So skinny baby jeans be damned. I’m taking them to the parent-child centre next chance I get and giving them to one of the little girl babies. They’ll look positively dainty with a pair of baby ballet flats, and that’s great. For somebody else’s daughter. Me and my Bruiser Beefcake baby girls will be jumping on furniture in our comfy pajama pants. In this pop-culture climate of ever-shrinking starlets and over-dressed infants, I constantly have to remind myself that my family’s brand of feminine just isn’t dainty or delicate or petite, but that is ok. It’s bigger, stronger, tougher. Too tough to be restricted by a piece of clothing. And on days like today, I take comfort in the notion that if there is ever a food shortage, the scrawny ones, no matter how fashionably dressed, will be the first to go. Baby Squiggles might not fit into little fancy pants, but if she had to, she could take down one of those skinny babies and eat her for breakfast. And wash ’em down with a glass of Scary Green Slime juice.

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8 responses

10 04 2008
Lisa

Amy, could we balance out our kids and find a happy medium? My boys are both considerably underweight. At 19 months, Stefan is 19 pounds. At 4 years, Nathan is 30 pounds. After a good growth spurt. By the time pants finally stay up, they’re too short! Oh for stock in a safety pin factory 🙂

11 04 2008
domesticblister

Hmmmm, some sort of non-invasive person-to-person chubb transplant perhaps? Sign me and the Mister up for that one.
I think the gender dynamics of weight and size are interesting, even when it comes to babies and kids. Your boys are small, and my girls are big, and it’s something we’re both anxious about sometimes…but if it were the other way around- smaller girls and bigger boys – would we even think twice about it?
And I’d like some stock in a cozy pajama pants factory.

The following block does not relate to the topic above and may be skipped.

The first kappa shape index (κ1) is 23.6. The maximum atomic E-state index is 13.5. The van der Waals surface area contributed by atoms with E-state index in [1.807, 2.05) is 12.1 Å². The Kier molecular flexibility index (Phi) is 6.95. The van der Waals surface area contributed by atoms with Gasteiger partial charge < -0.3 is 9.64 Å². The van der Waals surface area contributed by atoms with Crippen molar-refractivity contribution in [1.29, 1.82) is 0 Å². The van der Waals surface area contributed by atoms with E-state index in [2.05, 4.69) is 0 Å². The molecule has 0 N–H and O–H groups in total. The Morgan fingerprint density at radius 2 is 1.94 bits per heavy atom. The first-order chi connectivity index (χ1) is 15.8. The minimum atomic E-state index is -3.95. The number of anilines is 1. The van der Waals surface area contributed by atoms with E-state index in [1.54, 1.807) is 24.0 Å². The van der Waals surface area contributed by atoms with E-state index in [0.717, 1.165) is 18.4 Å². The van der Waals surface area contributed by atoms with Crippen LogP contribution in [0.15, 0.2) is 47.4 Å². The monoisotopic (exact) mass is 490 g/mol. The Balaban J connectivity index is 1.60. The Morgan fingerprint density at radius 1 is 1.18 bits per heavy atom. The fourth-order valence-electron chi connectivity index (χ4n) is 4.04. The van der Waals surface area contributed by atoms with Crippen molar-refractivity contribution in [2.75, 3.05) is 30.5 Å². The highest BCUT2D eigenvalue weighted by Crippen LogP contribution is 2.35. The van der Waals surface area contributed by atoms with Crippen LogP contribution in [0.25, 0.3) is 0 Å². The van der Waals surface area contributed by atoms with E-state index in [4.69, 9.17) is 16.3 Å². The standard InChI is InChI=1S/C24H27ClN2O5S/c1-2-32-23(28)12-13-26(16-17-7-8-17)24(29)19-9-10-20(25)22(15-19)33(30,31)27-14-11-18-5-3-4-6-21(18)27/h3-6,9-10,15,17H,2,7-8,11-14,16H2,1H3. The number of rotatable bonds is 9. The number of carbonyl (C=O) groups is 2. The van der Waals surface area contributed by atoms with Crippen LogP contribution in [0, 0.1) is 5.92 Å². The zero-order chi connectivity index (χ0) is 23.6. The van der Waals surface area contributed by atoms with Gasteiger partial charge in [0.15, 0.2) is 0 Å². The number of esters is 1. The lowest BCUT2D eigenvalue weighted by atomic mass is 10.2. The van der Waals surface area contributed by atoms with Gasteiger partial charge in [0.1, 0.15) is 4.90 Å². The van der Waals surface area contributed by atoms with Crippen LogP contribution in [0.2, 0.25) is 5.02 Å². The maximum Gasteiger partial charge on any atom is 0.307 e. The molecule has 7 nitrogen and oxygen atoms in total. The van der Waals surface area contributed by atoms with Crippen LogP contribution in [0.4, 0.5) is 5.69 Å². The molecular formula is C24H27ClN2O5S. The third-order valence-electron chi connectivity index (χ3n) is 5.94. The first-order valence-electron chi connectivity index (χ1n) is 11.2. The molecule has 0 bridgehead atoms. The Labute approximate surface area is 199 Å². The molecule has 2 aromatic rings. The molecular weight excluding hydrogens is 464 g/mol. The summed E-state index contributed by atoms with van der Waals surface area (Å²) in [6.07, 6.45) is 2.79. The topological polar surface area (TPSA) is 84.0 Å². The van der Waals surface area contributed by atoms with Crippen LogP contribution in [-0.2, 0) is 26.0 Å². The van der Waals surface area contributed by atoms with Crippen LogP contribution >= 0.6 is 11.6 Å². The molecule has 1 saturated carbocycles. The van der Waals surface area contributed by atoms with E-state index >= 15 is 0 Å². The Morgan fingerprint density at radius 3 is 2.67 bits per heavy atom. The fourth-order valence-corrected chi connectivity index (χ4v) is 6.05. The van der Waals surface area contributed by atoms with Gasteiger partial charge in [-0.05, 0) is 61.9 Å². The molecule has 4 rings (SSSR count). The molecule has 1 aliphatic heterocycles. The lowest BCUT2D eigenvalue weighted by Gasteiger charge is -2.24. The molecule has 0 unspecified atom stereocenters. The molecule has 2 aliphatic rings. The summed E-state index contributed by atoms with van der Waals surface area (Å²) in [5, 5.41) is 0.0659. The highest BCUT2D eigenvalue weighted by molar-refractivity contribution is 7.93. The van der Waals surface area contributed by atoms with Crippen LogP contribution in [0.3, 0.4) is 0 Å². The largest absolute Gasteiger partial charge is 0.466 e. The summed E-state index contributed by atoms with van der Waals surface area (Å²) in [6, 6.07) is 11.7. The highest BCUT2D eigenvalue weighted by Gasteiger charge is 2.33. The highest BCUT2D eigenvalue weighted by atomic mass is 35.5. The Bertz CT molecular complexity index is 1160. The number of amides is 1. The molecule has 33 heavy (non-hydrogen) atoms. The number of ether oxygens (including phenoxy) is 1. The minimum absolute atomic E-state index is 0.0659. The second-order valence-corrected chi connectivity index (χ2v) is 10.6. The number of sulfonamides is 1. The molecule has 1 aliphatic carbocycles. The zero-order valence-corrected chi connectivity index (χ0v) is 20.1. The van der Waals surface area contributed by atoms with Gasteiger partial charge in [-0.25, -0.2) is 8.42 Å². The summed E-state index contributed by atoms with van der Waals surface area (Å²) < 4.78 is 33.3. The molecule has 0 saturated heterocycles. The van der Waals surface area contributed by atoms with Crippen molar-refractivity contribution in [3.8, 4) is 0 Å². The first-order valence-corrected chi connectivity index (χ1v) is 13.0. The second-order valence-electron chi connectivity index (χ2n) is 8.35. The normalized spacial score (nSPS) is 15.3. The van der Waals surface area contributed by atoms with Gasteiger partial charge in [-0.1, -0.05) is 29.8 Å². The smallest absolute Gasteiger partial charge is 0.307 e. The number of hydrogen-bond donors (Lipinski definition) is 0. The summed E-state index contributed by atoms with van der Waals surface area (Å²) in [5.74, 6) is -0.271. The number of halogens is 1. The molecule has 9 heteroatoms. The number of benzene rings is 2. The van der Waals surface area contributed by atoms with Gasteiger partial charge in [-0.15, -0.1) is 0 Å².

11 04 2008
nanny patterson

I like chunky babies! They have something to come and go on, to quote your grandmother. once they become mobile the babyness falls away and people want them to be little adults. You are an adult for a long time and a baby for too short a span. Besides when she’s all grown up and beautiful, you can show embarrassing pictures of her when she looked like she came from michelin tire.

11 04 2008
lastcrazyhorn

Hey, I was 9 lbs, 3 oz at birth and 21 inches long!!!

12 04 2008
Anika

So I’m not the only one to refer to my little girl as a ‘bruiser’… I like to think of Gazelle as having very strong survival instincts– there is No Way this girl is going to let herself be starved out. If it improves your frame of mind, my delicious little bundle of baby is now almost 30 pounds at just over a year, weighing basically the same as Zephyr, though he’s got about 6 inches and almost two years on her. Ten-pounds-plus at birth, she’s always been the sturdy variety of feminine. One doesn’t gain 56 pounds in a pregnancy and expect to give birth to a butterfly!

12 04 2008
domesticblister

Yay for the Bruiser Baby Girls!!!!!

17 04 2008
Anjali

Good grief, I feel your pain! Priya got piles and piles of baby clothes marked 3-6 months, presumably for the summer, but at this rate she’ll have grown out of them by mid-June!

7 01 2009
Operation Beefcake « Domestic Blister

[…] a tad perturbed by Baby Squiggles’ size (if you don’t recall, you can read all about it here.) Yes, Squiggy has always been a bit of a beefcake baby, just as her sisters were. As of August, at […]